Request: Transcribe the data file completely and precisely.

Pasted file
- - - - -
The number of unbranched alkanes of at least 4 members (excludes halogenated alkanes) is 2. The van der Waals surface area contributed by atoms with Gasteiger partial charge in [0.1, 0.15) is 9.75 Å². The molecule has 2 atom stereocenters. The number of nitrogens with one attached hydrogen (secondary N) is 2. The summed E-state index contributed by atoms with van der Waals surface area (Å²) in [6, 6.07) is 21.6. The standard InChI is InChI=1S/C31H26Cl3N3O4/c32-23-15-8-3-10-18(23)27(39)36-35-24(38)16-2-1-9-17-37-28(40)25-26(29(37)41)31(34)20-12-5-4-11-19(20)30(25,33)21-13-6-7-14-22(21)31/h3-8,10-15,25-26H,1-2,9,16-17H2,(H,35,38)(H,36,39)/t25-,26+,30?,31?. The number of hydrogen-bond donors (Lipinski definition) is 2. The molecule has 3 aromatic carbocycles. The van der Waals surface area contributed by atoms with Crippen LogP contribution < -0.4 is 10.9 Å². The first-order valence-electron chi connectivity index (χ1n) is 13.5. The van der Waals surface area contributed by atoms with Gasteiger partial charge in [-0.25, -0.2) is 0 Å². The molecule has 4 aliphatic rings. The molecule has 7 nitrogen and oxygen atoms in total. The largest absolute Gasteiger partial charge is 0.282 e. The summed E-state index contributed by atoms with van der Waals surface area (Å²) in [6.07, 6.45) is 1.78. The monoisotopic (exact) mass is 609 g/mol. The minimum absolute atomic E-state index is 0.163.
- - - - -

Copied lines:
The number of unbranched alkanes of at least 4 members (excludes halogenated alkanes) is 2. The van der Waals surface area contributed by atoms with Gasteiger partial charge in [0.1, 0.15) is 9.75 Å². The molecule has 2 atom stereocenters. The number of nitrogens with one attached hydrogen (secondary N) is 2. The summed E-state index contributed by atoms with van der Waals surface area (Å²) in [6, 6.07) is 21.6. The standard InChI is InChI=1S/C31H26Cl3N3O4/c32-23-15-8-3-10-18(23)27(39)36-35-24(38)16-2-1-9-17-37-28(40)25-26(29(37)41)31(34)20-12-5-4-11-19(20)30(25,33)21-13-6-7-14-22(21)31/h3-8,10-15,25-26H,1-2,9,16-17H2,(H,35,38)(H,36,39)/t25-,26+,30?,31?. The number of hydrogen-bond donors (Lipinski definition) is 2. The molecule has 3 aromatic carbocycles. The van der Waals surface area contributed by atoms with Crippen LogP contribution < -0.4 is 10.9 Å². The first-order valence-electron chi connectivity index (χ1n) is 13.5. The van der Waals surface area contributed by atoms with Gasteiger partial charge in [-0.25, -0.2) is 0 Å². The molecule has 4 aliphatic rings. The molecule has 7 nitrogen and oxygen atoms in total. The largest absolute Gasteiger partial charge is 0.282 e. The summed E-state index contributed by atoms with van der Waals surface area (Å²) in [6.07, 6.45) is 1.78. The monoisotopic (exact) mass is 609 g/mol. The minimum absolute atomic E-state index is 0.163.